Following South Carolina’s secession on December 20, the pace of developments in the sectional crisis picked up dramatically.
Even as efforts continued in Washington to find a compromise that was acceptable to the North and the South, Major Robert Anderson, acting on his own initiative, abandoned Fort Moultrie, on the shore of Charleston harbor, and transferred his troops to Fort Sumter, in the middle of the harbor, it being a far more defensible location and fort. That was December 26.
The next day, “South Carolina seized Fort Moultrie, Castle Pinckney, a lighthouse, a Federal schooner and other [federal] government property.” On December 29, Secretary of War John B. Floyd resigned.
On December 31, “South Carolina added the United States arsenal, the post office and the customs house in Charleston to the spoils of her as-yet-undeclared war.” Quoted in Agatha Young, The Women and the Crisis, Women of the North in the Civil War, 1959, pp37-38.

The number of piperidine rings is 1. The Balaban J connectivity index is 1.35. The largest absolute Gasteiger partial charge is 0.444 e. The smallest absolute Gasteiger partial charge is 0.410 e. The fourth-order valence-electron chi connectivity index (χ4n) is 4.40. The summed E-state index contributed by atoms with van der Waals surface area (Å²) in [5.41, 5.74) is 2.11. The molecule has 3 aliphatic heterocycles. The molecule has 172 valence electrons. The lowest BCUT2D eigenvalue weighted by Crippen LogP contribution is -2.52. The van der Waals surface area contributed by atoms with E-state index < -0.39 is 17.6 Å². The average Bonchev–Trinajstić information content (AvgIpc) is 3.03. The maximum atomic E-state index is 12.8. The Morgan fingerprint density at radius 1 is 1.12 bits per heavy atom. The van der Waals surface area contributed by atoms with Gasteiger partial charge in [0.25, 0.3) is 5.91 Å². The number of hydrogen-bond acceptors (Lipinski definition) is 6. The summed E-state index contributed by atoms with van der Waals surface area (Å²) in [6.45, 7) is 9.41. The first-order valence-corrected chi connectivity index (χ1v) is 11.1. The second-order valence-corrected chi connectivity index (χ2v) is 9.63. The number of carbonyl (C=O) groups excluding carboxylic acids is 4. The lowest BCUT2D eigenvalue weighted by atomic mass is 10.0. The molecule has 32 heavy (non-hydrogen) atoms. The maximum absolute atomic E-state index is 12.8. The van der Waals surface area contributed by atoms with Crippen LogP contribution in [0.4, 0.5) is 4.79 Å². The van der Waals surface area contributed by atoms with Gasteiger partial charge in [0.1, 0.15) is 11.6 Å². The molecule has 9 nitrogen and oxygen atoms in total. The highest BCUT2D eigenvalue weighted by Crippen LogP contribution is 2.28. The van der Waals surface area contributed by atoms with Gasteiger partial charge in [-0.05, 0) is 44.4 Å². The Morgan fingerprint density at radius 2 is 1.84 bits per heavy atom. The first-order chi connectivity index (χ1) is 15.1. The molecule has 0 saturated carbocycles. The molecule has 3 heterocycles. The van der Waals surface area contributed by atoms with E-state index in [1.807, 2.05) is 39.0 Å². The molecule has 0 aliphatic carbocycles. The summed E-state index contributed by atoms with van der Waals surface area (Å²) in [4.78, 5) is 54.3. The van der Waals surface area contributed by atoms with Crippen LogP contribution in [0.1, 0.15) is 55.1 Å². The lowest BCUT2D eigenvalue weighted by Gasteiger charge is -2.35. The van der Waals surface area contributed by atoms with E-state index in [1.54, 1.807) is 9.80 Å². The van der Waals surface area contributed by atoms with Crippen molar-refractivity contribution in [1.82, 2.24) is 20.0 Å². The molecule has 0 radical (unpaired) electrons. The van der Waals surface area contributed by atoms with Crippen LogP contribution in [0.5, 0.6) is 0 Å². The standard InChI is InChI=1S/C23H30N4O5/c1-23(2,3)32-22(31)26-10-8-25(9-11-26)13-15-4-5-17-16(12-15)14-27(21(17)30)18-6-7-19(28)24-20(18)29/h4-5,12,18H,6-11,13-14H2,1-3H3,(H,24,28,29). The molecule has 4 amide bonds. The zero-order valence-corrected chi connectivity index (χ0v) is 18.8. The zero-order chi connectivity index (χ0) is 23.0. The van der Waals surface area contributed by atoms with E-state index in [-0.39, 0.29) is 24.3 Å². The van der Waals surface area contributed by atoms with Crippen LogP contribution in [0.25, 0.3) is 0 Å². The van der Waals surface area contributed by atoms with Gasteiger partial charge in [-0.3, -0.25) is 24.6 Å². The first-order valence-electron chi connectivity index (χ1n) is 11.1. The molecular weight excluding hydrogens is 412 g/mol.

President-elect Lincoln spent January 4 interviewing prospective cabinet members. President Buchanan, in light of the seriousness of the situation, proclaimed a National Day of Fasting, which few people observed.
On January 5, the Senators from the Southern states caucused in Washington to discuss how to deal with the situation.
Union Soldier Demands Receipt before Surrendering Fort
On January 6, Florida seized the Apalachicola arsenal (on the northwest coast of the state), and the next day, Fort Marion, in St. Augustine. The Union soldier manning Fort Marion refused to surrender it unless he was given a receipt for it. He was given the receipt and the fort was taken without shots being fired, as was also the case with the other federal properties.
On January 6, the mayor of New York City proposed making New York a free city, which would have permitted the port to be open to tariff-free shipping by both the North and South.